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6 great tips for safe exercise this summer

Get in shape this summer

Six great tips for safe exercise in the heat of summer

If your new years resolutions include exercising more & getting back in shape then well done! Whether you’re looking for better health or a better body, it’s a great way to start 2014. But exercising in the heat of an Australian summer can be a little risky if you don’t take some simple steps to make sure you’re keeping your body cool & hydrated.

Heat exhaustion & heat stroke are serious problems that can come from exercising in the height of summer, especially if you’re just starting or increasing your exercise routine. Basically, they happen when the body can no longer control its internal temperature or loses too much fluid.

Our bodies are normally warmer than our environment, so as we exercise we release heat by sweating. But this system begins to break down when our environment heats up to be nearly as hot or hotter than our body, & humidity makes this even worse. We have to sweat more & more as the temperature increases & dehydration becomes a much bigger risk. Exercising in hot conditions can overstretch our cooling system so we lose too much fluid & become unable to control our body’s temperature.

Signs of heat exhaustion are fatigue, weakness, nausea, dizziness, muscle cramps, & an increase in body temperature. Signs of heat stroke, which is more severe & can be fatal, include body temperatures above 40 degrees, being unable to sweat, respiratory distress & loss of consciousness.

But there’s no need to resign your new years exercise resolution to the “good idea” scrapheap – just take note of the tips below on how to keep safe as you exercise this summer. Of course, if you haven’t exercised for a while or are not sure if you have any medical conditions that might affect your exercise ability it’s best to get checked out by your health professional before you start.

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Really simple, but it works. Try to do your sessions before 7 a.m. or after 6 p.m.


This is one of the most important considerations for summer exercise, & if you only think about fluid intake as you start your session it’s too little too late. You need to keep well hydrated through the day – drinking lots as you eat is a good start. The recommended intake for the average adult is 2.1L for women & 2.6L for men but when you exercise try to drink an extra 1-2 cups at least 30 minutes before exercise, 1/2 – 1 cup each 15 minutes during your session & then drink until you are no longer thirsty after your session.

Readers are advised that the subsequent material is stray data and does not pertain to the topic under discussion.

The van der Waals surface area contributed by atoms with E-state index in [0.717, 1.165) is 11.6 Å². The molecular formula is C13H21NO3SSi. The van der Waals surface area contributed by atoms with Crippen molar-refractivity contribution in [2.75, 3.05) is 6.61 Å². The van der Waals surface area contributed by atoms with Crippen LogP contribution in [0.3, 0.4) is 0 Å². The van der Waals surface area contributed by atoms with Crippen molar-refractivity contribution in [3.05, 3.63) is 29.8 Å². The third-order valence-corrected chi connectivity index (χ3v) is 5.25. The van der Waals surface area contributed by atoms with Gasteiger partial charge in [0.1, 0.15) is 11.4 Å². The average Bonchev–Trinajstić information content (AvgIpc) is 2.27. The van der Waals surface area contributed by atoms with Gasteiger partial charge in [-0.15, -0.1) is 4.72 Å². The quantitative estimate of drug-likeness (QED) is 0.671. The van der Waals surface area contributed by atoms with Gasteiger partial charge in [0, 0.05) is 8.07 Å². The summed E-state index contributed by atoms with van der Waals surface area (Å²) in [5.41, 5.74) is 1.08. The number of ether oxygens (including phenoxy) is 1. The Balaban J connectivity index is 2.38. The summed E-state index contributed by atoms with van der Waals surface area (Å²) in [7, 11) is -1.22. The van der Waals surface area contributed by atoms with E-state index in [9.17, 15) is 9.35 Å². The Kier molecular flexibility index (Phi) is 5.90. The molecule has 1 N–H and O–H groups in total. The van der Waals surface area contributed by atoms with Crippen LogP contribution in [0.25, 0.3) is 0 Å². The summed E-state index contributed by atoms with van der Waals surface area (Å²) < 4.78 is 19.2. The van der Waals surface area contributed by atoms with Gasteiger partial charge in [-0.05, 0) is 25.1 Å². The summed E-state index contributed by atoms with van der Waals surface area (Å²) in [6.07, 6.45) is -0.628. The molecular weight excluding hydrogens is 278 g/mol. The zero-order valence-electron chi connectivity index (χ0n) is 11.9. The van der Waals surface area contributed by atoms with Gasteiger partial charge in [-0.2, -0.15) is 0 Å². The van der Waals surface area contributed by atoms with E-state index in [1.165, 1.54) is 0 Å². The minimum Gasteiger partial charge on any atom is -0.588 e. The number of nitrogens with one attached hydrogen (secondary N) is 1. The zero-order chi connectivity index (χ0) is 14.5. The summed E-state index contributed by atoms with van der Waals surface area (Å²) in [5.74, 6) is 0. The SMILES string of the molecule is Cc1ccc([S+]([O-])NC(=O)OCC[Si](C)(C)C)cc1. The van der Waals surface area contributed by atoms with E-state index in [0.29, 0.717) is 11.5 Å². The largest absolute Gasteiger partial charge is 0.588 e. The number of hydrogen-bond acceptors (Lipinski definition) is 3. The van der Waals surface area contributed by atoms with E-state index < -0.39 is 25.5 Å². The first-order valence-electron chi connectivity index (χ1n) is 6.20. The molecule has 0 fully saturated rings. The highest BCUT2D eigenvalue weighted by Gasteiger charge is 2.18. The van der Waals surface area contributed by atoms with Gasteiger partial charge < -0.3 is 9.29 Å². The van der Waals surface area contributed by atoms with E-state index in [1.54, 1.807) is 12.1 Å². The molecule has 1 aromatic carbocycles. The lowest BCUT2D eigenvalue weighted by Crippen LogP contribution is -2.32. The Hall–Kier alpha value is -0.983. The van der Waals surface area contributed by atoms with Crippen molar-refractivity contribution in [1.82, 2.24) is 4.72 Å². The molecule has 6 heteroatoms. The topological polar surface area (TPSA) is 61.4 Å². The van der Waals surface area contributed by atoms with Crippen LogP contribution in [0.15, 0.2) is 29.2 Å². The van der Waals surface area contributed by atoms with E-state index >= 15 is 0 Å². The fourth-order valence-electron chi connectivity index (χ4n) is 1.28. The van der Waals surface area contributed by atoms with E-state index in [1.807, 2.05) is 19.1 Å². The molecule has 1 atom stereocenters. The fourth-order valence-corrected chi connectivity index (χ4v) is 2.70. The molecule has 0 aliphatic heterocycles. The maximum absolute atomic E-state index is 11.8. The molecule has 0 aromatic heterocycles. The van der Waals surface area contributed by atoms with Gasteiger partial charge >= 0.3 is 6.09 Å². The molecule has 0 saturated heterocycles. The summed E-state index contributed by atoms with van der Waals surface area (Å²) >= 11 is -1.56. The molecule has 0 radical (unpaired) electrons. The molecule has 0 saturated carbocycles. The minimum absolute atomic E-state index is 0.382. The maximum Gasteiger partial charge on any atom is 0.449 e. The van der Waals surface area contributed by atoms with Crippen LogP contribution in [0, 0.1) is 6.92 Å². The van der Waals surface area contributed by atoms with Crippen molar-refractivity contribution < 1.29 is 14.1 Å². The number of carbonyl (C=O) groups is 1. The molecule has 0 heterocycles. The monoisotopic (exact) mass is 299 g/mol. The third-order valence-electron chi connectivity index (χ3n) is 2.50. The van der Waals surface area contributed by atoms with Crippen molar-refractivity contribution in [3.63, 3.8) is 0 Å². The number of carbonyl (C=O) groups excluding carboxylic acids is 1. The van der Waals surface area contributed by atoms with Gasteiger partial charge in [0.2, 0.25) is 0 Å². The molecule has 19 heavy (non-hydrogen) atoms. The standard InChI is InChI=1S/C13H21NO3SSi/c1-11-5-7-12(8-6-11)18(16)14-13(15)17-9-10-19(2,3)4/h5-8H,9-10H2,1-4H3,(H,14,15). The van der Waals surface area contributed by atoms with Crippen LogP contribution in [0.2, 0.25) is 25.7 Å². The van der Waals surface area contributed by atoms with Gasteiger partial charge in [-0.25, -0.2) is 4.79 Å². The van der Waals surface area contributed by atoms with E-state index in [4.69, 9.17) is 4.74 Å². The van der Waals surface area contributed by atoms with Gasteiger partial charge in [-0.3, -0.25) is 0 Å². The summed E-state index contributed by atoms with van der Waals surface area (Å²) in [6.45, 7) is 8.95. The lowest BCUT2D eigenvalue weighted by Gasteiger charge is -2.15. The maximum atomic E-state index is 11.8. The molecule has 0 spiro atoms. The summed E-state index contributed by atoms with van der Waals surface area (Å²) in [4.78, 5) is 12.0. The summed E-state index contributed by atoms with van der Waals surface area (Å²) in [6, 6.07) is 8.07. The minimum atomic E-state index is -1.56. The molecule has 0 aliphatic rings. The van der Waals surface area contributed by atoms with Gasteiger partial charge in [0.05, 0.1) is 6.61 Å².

A simple way to check if you’re well hydrated is check the colour of your urine. It should be the colour of lemonade – if it’s darker then you haven’t been taking on enough fluid. Also, if you’re going 4-6 hours without passing urine you’re not hydrated enough.


If you can, exercise in a shady spot. Plan a run so that it’s at least partly out of direct sunlight. For outdoor bootcamp-type training find a shady part of a park.


Some common over-the-counter & prescription medications can reduce your body’s ability to cope with heat. Antihistamines, antidepressants, decongestants & some blood pressure medications can cause problems. If you are on any of these it’s best to consult your doctor before you start exercising.

Also although we don’t normally think of them as drugs, remember that caffeine & alcohol are both diuretics – i.e. they increase urine production. This increases fluid loss so you need to avoid them prior to exercising in hot conditions.


There is a huge range of affordable light-weight workout gear so make sure you get yourself kitted out correctly. Choosing fabrics that wick away sweat can really help your cooling system, & also remember the sunscreen!


Your body will usually tell you how hard you can push exercise in the summer heat so listen to it! If you’re still recovering from a recent illness or jetlag, feeling rundown for whatever reason or not feeling 100%, then an intense session in the heat of the day is a really bad idea. Your body will already be working below par & stressing it even more will at best be just pointless, & at worst quite dangerous. And even if you’re feeling fine remember it’s not wimping out to reduce the intensity or volume of your session if your body feels like it’s really struggling more than usual because the heat may be having a bigger effect than you planned for.